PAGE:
By Jon Bishop
AYER — During Halloween festivities on Ayer Main Street, a stranger grabbed the hand of a 9-year-old boy. The boy pulled his hand away, but it’s how Ayer police officers handled the incident that brought the boy’s parents before selectmen.
Ayer resident Marcy Logan said that on Oct. 25 she and her three sons went downtown to the Halloween events. “Shortly after arriving, we decided to wait in line for the hayride,” she said.
It was then, she said, that a man grabbed her nine-year-old son Cole’s hand.
“Cole pulled his hand away, turned and walked away,” she said.
She confronted the man and asked what he was doing. He told her that he wanted to take Cole across the street with him.
She told Ayer police what happened and soon saw three police cruisers in back of Carlins.
One of the officers approached her and said he knows the man’s mother. He is severely challenged and not considered a serious threat, she repeated.
“You do realize he tried to take my son,” she told the officer.
They ended up going trick-or-treating. They saw the man and his mother sitting outside a local store with a bowl of candy.
Cole asked, “Why is that scary man still there?”
When they got home, she told George, her husband, what happened.
“Why was this man allowed to stay downtown?” she said to selectmen. And not only that, but why was he allowed to interact with more children?
She went to the police station and spoke with two officers.
“My main purpose for going down there … was, it made no sense to me that this man was allowed to stay downtown,” she said.
The message that it sent her son was, “You did the right thing, you got away from him, but we let him stay, and we gave him access to more children.”
The police told her that the man has the mind of a 10-year-old, that the incident was no different than a 10-year-old boy asking her son to come across the street.
Police told her, Marcy said, that the man is 40, a Pepperell resident who was involved in a car accident a few years ago, where he suffered brain damage. He was at the trick-or-treating festivities because his mother wanted to see how he did in unsupervised social situations.
After two hours, Marcy decided to leave, thanking the officers for their time, but they followed her into the lobby. One of them said that since her husband was there, why didn’t he do something?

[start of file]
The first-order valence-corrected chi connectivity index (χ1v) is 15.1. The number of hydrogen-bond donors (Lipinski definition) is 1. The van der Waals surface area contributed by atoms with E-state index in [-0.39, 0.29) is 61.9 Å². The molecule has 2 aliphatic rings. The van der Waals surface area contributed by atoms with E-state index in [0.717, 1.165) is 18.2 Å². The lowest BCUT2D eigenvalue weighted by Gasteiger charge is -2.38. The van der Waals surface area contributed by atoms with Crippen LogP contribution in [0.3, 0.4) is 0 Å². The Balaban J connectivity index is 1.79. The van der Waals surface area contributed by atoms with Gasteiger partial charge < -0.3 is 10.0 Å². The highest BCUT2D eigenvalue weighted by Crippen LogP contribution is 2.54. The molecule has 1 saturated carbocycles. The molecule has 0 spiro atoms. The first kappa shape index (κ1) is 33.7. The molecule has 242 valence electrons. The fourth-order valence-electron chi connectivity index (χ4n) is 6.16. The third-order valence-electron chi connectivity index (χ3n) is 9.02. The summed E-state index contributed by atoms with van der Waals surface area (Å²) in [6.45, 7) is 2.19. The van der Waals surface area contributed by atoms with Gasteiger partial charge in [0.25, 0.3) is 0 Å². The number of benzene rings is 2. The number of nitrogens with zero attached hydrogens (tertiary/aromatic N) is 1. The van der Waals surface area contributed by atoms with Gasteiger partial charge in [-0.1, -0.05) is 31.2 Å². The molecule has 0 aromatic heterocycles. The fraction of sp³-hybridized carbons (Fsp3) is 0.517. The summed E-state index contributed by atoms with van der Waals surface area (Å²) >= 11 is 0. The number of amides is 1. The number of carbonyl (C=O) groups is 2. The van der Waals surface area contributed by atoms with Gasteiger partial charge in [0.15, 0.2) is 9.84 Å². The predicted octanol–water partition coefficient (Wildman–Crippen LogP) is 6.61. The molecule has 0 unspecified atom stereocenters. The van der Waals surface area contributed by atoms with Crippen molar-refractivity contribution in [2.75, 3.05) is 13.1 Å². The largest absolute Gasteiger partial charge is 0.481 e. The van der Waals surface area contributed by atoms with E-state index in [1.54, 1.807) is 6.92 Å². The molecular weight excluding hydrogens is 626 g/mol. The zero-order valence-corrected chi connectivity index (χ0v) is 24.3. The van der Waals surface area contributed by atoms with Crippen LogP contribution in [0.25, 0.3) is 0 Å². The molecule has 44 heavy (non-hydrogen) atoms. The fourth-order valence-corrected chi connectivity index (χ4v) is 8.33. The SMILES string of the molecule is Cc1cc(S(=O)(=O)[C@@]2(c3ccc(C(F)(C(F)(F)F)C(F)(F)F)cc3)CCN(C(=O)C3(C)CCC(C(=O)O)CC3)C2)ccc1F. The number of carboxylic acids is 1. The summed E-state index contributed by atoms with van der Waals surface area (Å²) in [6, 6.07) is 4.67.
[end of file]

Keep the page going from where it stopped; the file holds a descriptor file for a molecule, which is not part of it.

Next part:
“We’ve been talking for over two hours,” she told him. “My husband wasn’t with me,” something she’s already told the officer, she added.
They suggested that she could have taken her kids and left, which implied that the kids were the problem, she said.
One of the officers told her that he gets it; she’s the mother bear, Marcy said. But he asked her to imagine how the man’s mother must feel.
She said, “Can you imagine how my son must feel?”
The police were supposed to get reports to her on Oct. 27, but that has not yet happened, she said. They have not addressed how this was handled, she said.
Chairman Chris Hillman disclosed that he is friends with the Logans and had suggested they come to the Board of Selectmen meeting.
“We apologize to you,” he said later in the meeting.
Marcy said that she didn’t want to make a complaint against the police, because of the pride she holds for Ayer.
“I thought, if nothing else, they would come back when they said they would, which was the 27th,” she said.
She said that she submitted the incident to the district attorney, who could only make a decision on whether the man should have been charged. She found out that a man can walk up to a child or to a woman and take them by the hand and say “come with me.”
“If he’s not successful, it’s not a crime,” she said.
Hillman asked how the police knew he wouldn’t have done anything.
She said, “I got the feeling they know his mother pretty well,” adding that “for some reason, I feel their sympathy leaned more towards her and her son, and not with me, but most importantly Cole, and even bigger than that: the kids in this town.”
Selectman Gary Luca asked Police Chief William Murray, who was in the audience, if the matter was being investigated. Why haven’t the Logans received a response? he said.
Murray said that he is investigating the matter and does not yet have an answer as to why the Logans have not received a response.
“If what (Marcy) said is true, this really shouldn’t be trivialized,” Luca said.
George said he spoke with Murray on Tuesday and said the man “shouldn’t be allowed back there.”
“I don’t want this guy showing up and reading about him a year from now,” he said.
Vice Chairman Jannice Livingston said the “mother bear” comment was inappropriate, noting that it fits the description of most mothers. “I think there’s a time and place to use that comment, and I think it was inappropriately (used),” she said.
Marcy said the police could have handled the matter differently.
George said they could have had him removed and taken him to a hospital to be evaluated, or they could have said to his mother that it might be a good idea to take him home.
“After tonight, I’m hoping to move on and to feel like I did the right thing,” Marcy said.
Chief Murray said that he has been in contact with the Pepperell Police Chief.
“I’m keeping him apprised of the investigation,” he said. “My plan is to have this done by Monday.”
He’ll set up an appointment to talk to the Logans next week.
Hillman said that he has “faith in the chief that he’s going to investigate this thoroughly. This is something that shouldn’t happen,” Hillman said.
The Public Spirit spoke with Chief Murray on Thursday and asked him to elaborate on the investigation. He said that he’s looking into how his officers handled it, and to find out who the man is. He didn’t offer further comment.
Chief David Scott of Pepperell said via e-mail that he was advised of the incident, but “we really don’t have any involvement in this case.”